Objective: To determine whether the comorbidity burden and co-existing comorbidities are cross-sectionally and/or longitudinally associated with pain and pain sensitization in a cohort study of people with hand OA. Design: We examined whether comorbidity burden and individual comorbidities based on the self-administered Comorbidity Index (range: 0–42) at baseline were associated with pain outcomes at baseline and 3 years follow-up. Pain outcomes included hand and overall bodily pain (range: 0–10) as well as pressure pain thresholds at the tibialis anterior muscle (kg/cm2) and temporal summation (distal radioulnar joint) as measures of central pain sensitization. We performed linear regression analyses adjusted for age, sex, body mass index, physical exercise and education. Results: We included 300 and 196 participants in cross-sectional and longitudinal analyses, respectively. Using baseline data, the burden of comorbidities was associated with greater pain in hands (beta = 0.61, 95% CI 0.37, 0.85) and overall body (beta = 0.60, 95% CI 0.37, 0.87). Similar strength of associations was found between comorbidity burden (baseline) and follow-up pain. Among the individual comorbidities, back pain and depression were associated with nearly one unit higher pain score in hands and overall body at both baseline and follow-up. Only back pain was related to lower pressure pain thresholds at follow up (beta = −0.24, 95% CI −0.50, −0.001). Conclusion: People with hand OA and greater comorbidity burden, co-existing back pain or depression reported greater pain severity than their counterparts, also 3 years later. These results acknowledge the relevance of accounting for comorbidities in the pain experience in people with hand OA.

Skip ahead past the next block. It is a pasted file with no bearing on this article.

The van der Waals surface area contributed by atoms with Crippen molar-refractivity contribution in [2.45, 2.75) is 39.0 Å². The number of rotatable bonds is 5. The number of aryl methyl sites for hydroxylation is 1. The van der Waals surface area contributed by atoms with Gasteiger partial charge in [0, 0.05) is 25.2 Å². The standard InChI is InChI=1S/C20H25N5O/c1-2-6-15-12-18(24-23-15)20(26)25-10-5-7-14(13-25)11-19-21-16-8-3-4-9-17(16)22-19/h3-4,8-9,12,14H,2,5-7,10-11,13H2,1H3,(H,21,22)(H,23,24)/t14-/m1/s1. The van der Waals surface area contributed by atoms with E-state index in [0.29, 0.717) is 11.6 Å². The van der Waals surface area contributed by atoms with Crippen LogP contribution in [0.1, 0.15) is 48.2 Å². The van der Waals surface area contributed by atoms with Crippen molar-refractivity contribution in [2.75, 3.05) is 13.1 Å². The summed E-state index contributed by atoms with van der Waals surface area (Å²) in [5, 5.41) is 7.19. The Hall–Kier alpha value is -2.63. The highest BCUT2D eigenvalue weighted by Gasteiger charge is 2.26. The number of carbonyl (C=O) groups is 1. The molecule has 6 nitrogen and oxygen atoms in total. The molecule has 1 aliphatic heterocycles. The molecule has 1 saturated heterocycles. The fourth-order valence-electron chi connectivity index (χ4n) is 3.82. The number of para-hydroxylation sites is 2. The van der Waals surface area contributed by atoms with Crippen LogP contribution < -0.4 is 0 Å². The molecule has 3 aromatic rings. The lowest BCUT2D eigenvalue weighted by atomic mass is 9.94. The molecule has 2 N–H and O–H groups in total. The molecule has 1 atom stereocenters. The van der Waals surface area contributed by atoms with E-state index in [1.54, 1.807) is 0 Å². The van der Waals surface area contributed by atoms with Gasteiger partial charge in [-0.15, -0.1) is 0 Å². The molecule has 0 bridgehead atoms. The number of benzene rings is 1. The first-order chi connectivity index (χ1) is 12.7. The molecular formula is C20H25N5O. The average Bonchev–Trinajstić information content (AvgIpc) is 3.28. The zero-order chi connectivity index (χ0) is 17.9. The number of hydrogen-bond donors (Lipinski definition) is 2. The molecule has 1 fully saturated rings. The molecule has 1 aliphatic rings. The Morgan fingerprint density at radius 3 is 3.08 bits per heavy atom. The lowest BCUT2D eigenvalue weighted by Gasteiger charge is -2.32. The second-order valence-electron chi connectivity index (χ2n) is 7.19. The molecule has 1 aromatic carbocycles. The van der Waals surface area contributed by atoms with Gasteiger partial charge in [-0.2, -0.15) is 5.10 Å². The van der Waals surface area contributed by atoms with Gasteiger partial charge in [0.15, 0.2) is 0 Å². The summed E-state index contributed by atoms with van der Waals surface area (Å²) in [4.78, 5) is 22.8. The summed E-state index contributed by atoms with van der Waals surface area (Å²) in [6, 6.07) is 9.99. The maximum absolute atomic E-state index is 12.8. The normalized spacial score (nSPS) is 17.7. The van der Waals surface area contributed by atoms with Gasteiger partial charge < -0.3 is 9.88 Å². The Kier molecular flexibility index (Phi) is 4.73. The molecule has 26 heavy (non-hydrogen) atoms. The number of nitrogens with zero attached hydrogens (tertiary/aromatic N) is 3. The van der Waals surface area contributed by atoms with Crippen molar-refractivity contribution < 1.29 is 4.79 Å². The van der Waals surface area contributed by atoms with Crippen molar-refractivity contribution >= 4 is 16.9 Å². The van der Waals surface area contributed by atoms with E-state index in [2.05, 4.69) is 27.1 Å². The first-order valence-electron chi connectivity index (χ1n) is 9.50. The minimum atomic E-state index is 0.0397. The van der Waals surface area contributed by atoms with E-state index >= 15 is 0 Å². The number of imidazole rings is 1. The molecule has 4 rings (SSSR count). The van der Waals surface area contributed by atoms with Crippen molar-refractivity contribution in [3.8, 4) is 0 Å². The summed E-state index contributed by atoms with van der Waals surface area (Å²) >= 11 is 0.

Subject classification (UKÄ)
- Rheumatology and Autoimmunity
- Hand osteoarthritis
- Pain sensitization